Background: 3D printing has recently emerged as an effective, cost-efficient tool for healthcare innovation. We propose the fabrication of 3D printed, patient-specific liver models as a pre-surgical planning and communication tool for liver resection surgery.
Methods: Creation of the model began with the segmentation of the patient's abdominal CT scan, where specific sections of their anatomy, including the blood vessels (portal and hepatic systems), gallbladder, and tumor (when applicable), were digitally segmented. Each structure was then printed in a unique color using polylactic acid (PLA) plastic filament on an Ultimaker 5s printer. Once printed the components were arranged anatomically and placed in clear silicone representing the liver parenchyma. The model was presented to the surgical team pre-operatively, as well as given to the patient during their pre-operative consultation.
Results: Two models were successfully printed from patient scans, both providing an accurate full-scale representation validated by the surgical team. The 3D printing time totaled 51 hours and was completed in two consecutive days with the utilization of three printers. The complete fabrication process, including the silicone curing, was accomplished in four days. The cost of materials to produce each liver was estimated at 113USD.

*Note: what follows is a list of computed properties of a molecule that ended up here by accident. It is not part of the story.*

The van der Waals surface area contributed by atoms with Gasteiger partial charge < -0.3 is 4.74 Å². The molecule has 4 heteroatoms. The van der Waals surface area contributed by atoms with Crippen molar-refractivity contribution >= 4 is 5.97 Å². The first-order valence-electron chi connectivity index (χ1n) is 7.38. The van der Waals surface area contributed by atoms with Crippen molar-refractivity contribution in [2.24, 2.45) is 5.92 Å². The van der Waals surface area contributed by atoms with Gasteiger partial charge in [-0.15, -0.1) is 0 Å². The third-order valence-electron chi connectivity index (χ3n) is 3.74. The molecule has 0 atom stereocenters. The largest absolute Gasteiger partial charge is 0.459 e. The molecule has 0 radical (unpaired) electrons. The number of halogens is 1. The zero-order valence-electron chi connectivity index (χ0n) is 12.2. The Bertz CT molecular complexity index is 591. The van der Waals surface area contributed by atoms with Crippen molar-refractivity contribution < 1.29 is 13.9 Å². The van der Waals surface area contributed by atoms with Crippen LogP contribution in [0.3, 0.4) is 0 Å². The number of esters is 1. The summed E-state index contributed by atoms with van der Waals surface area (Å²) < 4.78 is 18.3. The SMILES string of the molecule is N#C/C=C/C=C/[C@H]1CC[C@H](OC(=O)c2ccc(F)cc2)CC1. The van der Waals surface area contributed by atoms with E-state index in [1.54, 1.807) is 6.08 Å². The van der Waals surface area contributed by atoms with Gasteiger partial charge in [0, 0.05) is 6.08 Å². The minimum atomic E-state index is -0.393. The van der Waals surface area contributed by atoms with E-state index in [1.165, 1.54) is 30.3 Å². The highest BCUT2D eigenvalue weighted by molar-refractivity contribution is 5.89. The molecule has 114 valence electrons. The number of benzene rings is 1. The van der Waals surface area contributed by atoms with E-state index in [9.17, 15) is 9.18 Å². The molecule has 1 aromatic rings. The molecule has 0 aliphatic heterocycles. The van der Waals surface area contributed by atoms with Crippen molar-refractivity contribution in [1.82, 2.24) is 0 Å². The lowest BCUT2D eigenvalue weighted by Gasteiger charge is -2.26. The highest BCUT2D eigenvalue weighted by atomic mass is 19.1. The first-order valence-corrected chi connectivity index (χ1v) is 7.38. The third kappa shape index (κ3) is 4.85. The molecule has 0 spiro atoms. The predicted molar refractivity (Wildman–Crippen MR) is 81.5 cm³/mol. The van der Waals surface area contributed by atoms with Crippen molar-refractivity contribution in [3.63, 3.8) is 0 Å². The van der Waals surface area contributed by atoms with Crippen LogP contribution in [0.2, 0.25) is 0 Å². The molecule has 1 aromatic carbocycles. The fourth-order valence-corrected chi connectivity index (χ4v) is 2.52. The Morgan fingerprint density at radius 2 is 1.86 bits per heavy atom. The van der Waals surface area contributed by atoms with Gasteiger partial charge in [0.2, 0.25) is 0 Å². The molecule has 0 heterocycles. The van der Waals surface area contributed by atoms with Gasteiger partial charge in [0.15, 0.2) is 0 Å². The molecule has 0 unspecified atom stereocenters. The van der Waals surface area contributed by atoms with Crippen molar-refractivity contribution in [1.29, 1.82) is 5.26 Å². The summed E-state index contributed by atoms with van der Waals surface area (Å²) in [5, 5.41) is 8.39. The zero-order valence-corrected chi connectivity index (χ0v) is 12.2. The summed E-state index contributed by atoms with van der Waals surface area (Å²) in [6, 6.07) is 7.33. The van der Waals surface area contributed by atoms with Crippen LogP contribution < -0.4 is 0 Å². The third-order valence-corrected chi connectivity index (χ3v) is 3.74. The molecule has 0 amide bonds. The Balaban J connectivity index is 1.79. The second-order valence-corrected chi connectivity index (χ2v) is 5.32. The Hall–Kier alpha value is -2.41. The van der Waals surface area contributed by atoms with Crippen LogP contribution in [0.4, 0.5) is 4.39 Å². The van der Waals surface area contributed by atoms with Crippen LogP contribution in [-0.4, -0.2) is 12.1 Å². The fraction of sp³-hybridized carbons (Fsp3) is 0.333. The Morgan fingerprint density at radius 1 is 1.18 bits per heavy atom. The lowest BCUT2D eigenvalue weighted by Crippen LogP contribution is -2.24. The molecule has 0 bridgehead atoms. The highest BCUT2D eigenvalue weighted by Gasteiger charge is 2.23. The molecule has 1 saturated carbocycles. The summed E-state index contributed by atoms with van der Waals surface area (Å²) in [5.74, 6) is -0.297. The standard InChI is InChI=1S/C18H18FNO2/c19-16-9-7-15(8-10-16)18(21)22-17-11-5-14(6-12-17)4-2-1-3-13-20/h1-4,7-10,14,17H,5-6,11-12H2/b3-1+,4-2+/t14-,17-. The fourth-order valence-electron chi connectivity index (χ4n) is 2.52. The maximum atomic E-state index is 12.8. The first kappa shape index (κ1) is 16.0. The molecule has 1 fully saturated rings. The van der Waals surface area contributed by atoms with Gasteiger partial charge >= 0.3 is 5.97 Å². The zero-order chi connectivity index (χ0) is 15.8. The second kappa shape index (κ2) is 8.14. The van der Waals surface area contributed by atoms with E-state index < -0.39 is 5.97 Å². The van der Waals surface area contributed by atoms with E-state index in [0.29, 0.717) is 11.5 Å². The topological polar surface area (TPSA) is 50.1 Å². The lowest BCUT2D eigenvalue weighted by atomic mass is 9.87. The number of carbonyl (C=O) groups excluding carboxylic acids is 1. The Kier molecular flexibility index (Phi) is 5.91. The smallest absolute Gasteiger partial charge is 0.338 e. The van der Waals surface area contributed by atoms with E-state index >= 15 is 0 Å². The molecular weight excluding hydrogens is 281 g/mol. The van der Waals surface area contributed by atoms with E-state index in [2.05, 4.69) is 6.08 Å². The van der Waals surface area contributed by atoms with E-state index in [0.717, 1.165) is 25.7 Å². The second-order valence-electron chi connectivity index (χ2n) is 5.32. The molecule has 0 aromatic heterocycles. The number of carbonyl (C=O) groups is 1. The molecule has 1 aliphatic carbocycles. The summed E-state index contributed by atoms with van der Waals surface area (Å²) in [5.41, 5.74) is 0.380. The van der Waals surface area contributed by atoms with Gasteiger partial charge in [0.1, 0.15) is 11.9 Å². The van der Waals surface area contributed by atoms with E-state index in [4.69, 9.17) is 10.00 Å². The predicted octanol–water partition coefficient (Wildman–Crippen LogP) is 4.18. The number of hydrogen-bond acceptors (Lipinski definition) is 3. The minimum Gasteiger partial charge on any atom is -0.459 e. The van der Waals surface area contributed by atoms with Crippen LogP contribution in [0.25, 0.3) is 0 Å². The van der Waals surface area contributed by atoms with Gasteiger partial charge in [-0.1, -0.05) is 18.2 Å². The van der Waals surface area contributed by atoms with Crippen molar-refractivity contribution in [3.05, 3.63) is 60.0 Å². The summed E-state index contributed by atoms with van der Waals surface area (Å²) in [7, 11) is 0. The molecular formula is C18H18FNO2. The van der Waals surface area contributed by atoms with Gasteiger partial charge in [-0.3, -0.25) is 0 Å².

Conclusions: Our results show 3D printed models are promising emerging technologies for improving aspects of surgical care. Although limited in scale, our work suggests custom anatomic models are feasible and cost-efficient within the timeframe of liver resection surgery. Moreover, anecdotally, the surgical team and patient valued the model as a teaching and communication asset. Further studies will be needed to better quantify the effects of 3D printed models on pre-surgical utility, patient satisfaction, and, more broadly, on their health outcomes.
Sill, Miranda; Ott, Nathan; and Pugliese, PharmD, BCPS, Robert S., "3D Printed Liver Models as a Tool to Improve Pre-Surgical Consultation and Enhance Patient Consent" (2020). Phase 1. Paper 3.